[P]erhaps detailed knowledge of the social sciences—anything beyond rudimentary information every educated person should possess—is irrelevant to the practice of law.
It seems evident that one can be an excellent lawyer without knowing any of this interdisciplinary stuff, while it is not obvious that learning this will make a person a better lawyer. A stronger case can be made that this information might improve the performance of judges, but a more efficient way to deliver this benefit is to set up classes (in economics, statistics, etc.) for sitting judges—programs which now exist.
In the comments to Dave’s post, Marty Lederman and Brian Leiter get into a debate about the rankings, with Marty saying that the rankings don’t produce much in the way of surprises. In other words, the rankings tell us what we already know. Brian responds that the rankings do reveal a few suprises, but he agrees that the rankings aren’t giving us any shocking news.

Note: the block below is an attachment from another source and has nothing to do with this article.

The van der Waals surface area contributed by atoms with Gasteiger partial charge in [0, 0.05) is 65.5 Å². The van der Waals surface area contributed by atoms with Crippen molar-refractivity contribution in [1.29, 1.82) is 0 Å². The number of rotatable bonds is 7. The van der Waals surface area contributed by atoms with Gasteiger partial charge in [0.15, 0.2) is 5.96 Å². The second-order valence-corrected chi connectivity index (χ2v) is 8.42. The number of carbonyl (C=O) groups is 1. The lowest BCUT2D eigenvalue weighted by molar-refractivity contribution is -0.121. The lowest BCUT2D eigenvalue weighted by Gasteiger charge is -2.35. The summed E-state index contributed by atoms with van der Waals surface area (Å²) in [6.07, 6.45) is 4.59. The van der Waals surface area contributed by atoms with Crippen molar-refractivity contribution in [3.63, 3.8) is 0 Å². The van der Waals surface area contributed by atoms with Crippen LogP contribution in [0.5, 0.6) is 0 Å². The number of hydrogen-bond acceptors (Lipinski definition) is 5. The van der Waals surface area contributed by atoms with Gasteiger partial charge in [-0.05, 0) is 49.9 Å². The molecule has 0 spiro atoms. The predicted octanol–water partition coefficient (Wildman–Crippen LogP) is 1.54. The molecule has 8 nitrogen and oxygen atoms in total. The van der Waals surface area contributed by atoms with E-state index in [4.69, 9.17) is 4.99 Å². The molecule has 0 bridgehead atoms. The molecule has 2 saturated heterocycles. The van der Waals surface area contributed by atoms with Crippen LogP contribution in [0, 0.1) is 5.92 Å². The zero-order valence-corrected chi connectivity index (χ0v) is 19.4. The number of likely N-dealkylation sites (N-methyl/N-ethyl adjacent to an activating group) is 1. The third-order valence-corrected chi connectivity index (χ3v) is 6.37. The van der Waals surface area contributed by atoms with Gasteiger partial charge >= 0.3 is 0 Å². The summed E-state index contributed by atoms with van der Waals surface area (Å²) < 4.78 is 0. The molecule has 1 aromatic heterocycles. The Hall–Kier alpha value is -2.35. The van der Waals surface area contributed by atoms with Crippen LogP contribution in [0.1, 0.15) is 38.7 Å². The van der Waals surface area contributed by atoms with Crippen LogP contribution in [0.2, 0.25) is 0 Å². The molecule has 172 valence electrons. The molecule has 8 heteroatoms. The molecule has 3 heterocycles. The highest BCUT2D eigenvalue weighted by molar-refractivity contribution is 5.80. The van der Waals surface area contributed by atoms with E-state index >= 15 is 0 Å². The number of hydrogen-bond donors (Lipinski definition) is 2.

As there are tons of new scholarly works in the privacy law field each year, I thought it might be useful to point out a few books and articles that I found particularly interesting and useful from the past year. This post will cover only those books and articles published in 2006. Continue Reading
I’ve written a short essay (about 20 pages), entitled Data Mining and the Security-Liberty Debate, for an upcoming symposium on surveillance for the U. Chicago Law Review. The symposium website is here [link no longer available]. The symposium looks to be a terrific event. The event will be held on June 15-16, 2007 (registration information is available at the symposium website). Besides myself, participants include Julie Cohen, Ronald Lee, Ira Rubenstein, Ken Bamberger, Deirdre Mulligan, Timothy Muris, Lior Strahilevitz, Anita Allen, Thomas Brown , Richard A. Epstein , Orin Kerr, Patricia Bellia, Richard A. Posner, Paul Schwartz, and Chris Slogobin.Continue Reading